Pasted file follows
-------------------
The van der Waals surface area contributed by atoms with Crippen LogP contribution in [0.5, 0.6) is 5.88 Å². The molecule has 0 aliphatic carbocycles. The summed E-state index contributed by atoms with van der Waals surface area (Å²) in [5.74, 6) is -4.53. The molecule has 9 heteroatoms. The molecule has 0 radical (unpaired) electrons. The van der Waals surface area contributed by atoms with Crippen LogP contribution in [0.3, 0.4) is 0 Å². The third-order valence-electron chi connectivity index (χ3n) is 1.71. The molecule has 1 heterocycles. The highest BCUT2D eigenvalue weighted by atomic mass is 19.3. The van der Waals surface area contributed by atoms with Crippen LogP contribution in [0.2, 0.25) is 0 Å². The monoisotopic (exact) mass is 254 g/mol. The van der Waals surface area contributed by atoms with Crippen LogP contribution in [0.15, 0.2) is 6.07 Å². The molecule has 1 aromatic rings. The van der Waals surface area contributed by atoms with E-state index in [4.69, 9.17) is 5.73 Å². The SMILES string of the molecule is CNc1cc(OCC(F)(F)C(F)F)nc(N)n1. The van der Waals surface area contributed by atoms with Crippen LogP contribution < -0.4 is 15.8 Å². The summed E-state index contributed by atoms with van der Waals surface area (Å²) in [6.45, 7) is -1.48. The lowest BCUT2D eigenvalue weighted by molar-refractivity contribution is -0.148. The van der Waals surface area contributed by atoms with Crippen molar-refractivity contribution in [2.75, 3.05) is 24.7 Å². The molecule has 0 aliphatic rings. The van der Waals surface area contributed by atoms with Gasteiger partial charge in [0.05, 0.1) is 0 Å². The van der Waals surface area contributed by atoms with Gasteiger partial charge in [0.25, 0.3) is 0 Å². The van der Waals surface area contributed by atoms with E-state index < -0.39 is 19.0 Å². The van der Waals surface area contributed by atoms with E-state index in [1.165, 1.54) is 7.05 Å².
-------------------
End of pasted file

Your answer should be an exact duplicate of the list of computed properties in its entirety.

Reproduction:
The van der Waals surface area contributed by atoms with Crippen LogP contribution in [0.5, 0.6) is 5.88 Å². The molecule has 0 aliphatic carbocycles. The summed E-state index contributed by atoms with van der Waals surface area (Å²) in [5.74, 6) is -4.53. The molecule has 9 heteroatoms. The molecule has 0 radical (unpaired) electrons. The van der Waals surface area contributed by atoms with Crippen LogP contribution in [0.3, 0.4) is 0 Å². The third-order valence-electron chi connectivity index (χ3n) is 1.71. The molecule has 1 heterocycles. The highest BCUT2D eigenvalue weighted by atomic mass is 19.3. The van der Waals surface area contributed by atoms with Crippen LogP contribution in [0.2, 0.25) is 0 Å². The monoisotopic (exact) mass is 254 g/mol. The van der Waals surface area contributed by atoms with Crippen LogP contribution in [0.15, 0.2) is 6.07 Å². The molecule has 1 aromatic rings. The van der Waals surface area contributed by atoms with E-state index in [4.69, 9.17) is 5.73 Å². The SMILES string of the molecule is CNc1cc(OCC(F)(F)C(F)F)nc(N)n1. The van der Waals surface area contributed by atoms with Crippen LogP contribution < -0.4 is 15.8 Å². The summed E-state index contributed by atoms with van der Waals surface area (Å²) in [6.45, 7) is -1.48. The lowest BCUT2D eigenvalue weighted by molar-refractivity contribution is -0.148. The van der Waals surface area contributed by atoms with Crippen molar-refractivity contribution in [2.75, 3.05) is 24.7 Å². The molecule has 0 aliphatic rings. The van der Waals surface area contributed by atoms with Gasteiger partial charge in [0.05, 0.1) is 0 Å². The van der Waals surface area contributed by atoms with Gasteiger partial charge in [0.25, 0.3) is 0 Å². The van der Waals surface area contributed by atoms with E-state index < -0.39 is 19.0 Å². The van der Waals surface area contributed by atoms with E-state index in [1.165, 1.54) is 7.05 Å².